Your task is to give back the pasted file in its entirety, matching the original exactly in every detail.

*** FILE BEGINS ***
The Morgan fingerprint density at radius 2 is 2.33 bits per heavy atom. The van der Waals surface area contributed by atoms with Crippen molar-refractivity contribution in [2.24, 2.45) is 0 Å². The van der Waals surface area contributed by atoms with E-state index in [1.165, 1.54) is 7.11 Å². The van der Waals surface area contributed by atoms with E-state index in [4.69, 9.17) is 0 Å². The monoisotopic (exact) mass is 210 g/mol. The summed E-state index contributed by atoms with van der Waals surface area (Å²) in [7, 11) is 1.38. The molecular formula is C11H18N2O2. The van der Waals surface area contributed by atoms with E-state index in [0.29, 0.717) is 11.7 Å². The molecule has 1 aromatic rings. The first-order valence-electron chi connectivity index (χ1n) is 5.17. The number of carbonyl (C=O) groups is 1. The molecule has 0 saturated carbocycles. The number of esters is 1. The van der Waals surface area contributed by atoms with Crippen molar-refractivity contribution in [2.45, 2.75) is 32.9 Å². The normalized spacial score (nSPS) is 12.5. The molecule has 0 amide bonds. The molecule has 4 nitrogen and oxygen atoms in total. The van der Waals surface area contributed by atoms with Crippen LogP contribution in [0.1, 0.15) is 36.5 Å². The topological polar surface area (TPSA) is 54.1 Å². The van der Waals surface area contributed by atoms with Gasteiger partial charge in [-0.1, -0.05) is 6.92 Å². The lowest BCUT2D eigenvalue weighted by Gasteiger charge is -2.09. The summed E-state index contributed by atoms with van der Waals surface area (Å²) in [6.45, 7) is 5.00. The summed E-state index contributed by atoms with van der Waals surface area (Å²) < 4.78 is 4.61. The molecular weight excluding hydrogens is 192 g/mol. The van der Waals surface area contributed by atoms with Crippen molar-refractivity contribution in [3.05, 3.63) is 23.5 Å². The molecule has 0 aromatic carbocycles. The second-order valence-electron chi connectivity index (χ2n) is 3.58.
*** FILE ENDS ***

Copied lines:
The Morgan fingerprint density at radius 2 is 2.33 bits per heavy atom. The van der Waals surface area contributed by atoms with Crippen molar-refractivity contribution in [2.24, 2.45) is 0 Å². The van der Waals surface area contributed by atoms with E-state index in [1.165, 1.54) is 7.11 Å². The van der Waals surface area contributed by atoms with E-state index in [4.69, 9.17) is 0 Å². The monoisotopic (exact) mass is 210 g/mol. The summed E-state index contributed by atoms with van der Waals surface area (Å²) in [7, 11) is 1.38. The molecular formula is C11H18N2O2. The van der Waals surface area contributed by atoms with E-state index in [0.29, 0.717) is 11.7 Å². The molecule has 1 aromatic rings. The first-order valence-electron chi connectivity index (χ1n) is 5.17. The number of carbonyl (C=O) groups is 1. The molecule has 0 saturated carbocycles. The number of esters is 1. The van der Waals surface area contributed by atoms with Crippen molar-refractivity contribution in [2.45, 2.75) is 32.9 Å². The normalized spacial score (nSPS) is 12.5. The molecule has 0 amide bonds. The molecule has 4 nitrogen and oxygen atoms in total. The van der Waals surface area contributed by atoms with Crippen LogP contribution in [0.1, 0.15) is 36.5 Å². The topological polar surface area (TPSA) is 54.1 Å². The van der Waals surface area contributed by atoms with Gasteiger partial charge in [-0.1, -0.05) is 6.92 Å². The lowest BCUT2D eigenvalue weighted by Gasteiger charge is -2.09. The summed E-state index contributed by atoms with van der Waals surface area (Å²) in [6.45, 7) is 5.00. The summed E-state index contributed by atoms with van der Waals surface area (Å²) < 4.78 is 4.61. The molecular weight excluding hydrogens is 192 g/mol. The van der Waals surface area contributed by atoms with Crippen molar-refractivity contribution in [3.05, 3.63) is 23.5 Å². The molecule has 0 aromatic carbocycles. The second-order valence-electron chi connectivity index (χ2n) is 3.58.